Let this be known as the year that centenarians snuck into the Super Bowl and stole the show. Maybe it wasn’t the most talked about ad, or even the newest, but it was by far the most important. An unmistakeable sign that times have changed. For the first time a major corporation chose to advertise […]
It’s virtually impossible to get along in life these days without the internet. But it’s easy to forget how recent a development it really is.
Cheryl Faulk weighed 475 pounds and her obesity was slowly killing her. She was diabetic, had lost vision in one eye, suffered a cardiac event and endured multiple orthopedic operations. Then her son said something that changed her life forever. See how she lost the weight, without surgery, and at 60 is healthier and happier than ever.
There’s something special about looking at art. Who created it? Was it a man or a woman? Were they rich or poor? Young or old? Art appeals to each individual on a personal level, no matter who created it.
Like the fairy tale character she portrays in the wickedly funny musical comedy “Disenchanted,” many of Michelle Knight’s dreams have come true. But the road hasn’t been smooth sailing. Can she still have her happily ever after?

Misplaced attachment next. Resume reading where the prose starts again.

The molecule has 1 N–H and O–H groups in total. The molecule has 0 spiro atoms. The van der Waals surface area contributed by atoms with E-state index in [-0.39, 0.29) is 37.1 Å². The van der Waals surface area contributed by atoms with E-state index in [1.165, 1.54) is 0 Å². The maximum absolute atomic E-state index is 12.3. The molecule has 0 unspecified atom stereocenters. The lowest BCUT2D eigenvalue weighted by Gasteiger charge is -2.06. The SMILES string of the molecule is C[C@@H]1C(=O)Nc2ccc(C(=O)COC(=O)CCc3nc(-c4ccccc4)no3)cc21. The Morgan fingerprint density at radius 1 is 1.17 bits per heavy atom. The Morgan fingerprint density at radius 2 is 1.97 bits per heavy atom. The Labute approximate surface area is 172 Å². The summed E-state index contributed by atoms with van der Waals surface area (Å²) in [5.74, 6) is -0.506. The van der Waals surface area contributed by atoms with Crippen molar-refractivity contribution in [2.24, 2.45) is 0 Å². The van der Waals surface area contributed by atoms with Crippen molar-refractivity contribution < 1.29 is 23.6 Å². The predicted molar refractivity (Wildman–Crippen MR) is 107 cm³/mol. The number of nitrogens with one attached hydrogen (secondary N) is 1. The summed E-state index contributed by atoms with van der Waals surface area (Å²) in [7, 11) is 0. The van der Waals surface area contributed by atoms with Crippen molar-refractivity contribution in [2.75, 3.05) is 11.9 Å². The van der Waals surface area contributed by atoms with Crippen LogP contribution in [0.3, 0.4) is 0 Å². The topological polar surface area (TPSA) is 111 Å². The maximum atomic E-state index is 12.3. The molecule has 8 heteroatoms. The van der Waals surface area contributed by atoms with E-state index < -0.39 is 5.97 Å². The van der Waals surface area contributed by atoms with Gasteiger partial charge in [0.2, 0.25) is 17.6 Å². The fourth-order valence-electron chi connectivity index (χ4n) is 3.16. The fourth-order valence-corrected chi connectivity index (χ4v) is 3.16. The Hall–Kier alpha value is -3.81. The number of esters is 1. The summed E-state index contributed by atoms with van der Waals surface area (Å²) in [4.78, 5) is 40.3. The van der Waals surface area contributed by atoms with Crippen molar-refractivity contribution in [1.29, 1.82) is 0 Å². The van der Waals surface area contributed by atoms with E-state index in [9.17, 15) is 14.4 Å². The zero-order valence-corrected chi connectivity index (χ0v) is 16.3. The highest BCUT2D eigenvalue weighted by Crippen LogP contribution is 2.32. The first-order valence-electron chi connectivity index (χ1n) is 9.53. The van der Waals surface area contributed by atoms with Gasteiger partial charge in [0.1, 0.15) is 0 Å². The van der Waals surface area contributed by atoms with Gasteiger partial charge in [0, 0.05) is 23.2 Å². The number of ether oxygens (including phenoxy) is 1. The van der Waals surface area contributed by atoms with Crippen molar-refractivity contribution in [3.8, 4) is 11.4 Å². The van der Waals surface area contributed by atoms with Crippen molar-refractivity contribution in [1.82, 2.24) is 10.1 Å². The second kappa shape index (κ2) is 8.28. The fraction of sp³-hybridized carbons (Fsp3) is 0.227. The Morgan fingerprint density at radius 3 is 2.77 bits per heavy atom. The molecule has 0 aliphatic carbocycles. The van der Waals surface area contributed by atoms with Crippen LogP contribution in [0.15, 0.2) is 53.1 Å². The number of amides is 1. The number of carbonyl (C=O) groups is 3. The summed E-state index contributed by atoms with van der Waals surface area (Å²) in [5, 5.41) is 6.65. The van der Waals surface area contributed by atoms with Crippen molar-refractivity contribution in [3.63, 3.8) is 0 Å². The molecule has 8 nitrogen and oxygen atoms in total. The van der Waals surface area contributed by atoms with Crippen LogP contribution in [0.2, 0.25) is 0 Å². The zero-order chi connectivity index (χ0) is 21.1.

The NFL may be the most popular sport in the country, but it’s no longer the only game in town. Did you know there’s a thriving nationwide women’s league? And no, this isn’t the Lingerie Bowl. This is hard-hitting, smashmouth tackle football.
Before her death at 109, Ruth Hamilton filed dozens of video blogs for GrowingBolder.com. On this visit, we brought her the one thing she said she missed most about the “outside world” — rye bread and jelly. Enjoy life’s simple pleasures with Ruth.
The creator of the Global Film Festival explains how she’s helping to redefine the word “peace” and why it doesn’t have to mean we’ll all agree. In the process, she how she’s encouraging us all to make a difference, no matter our political beliefs.
Parkinson’s disease robs people of their independence and strips away their ability to control their own bodies. So how could that be considered a blessing? Meet Larry Smith and John Alexander, who are using their disease to change lives.
Motivated by grief and compassion after her father died of esophageal cancer, one woman is making huge strides in the future of care for this frequently incurable form of cancer.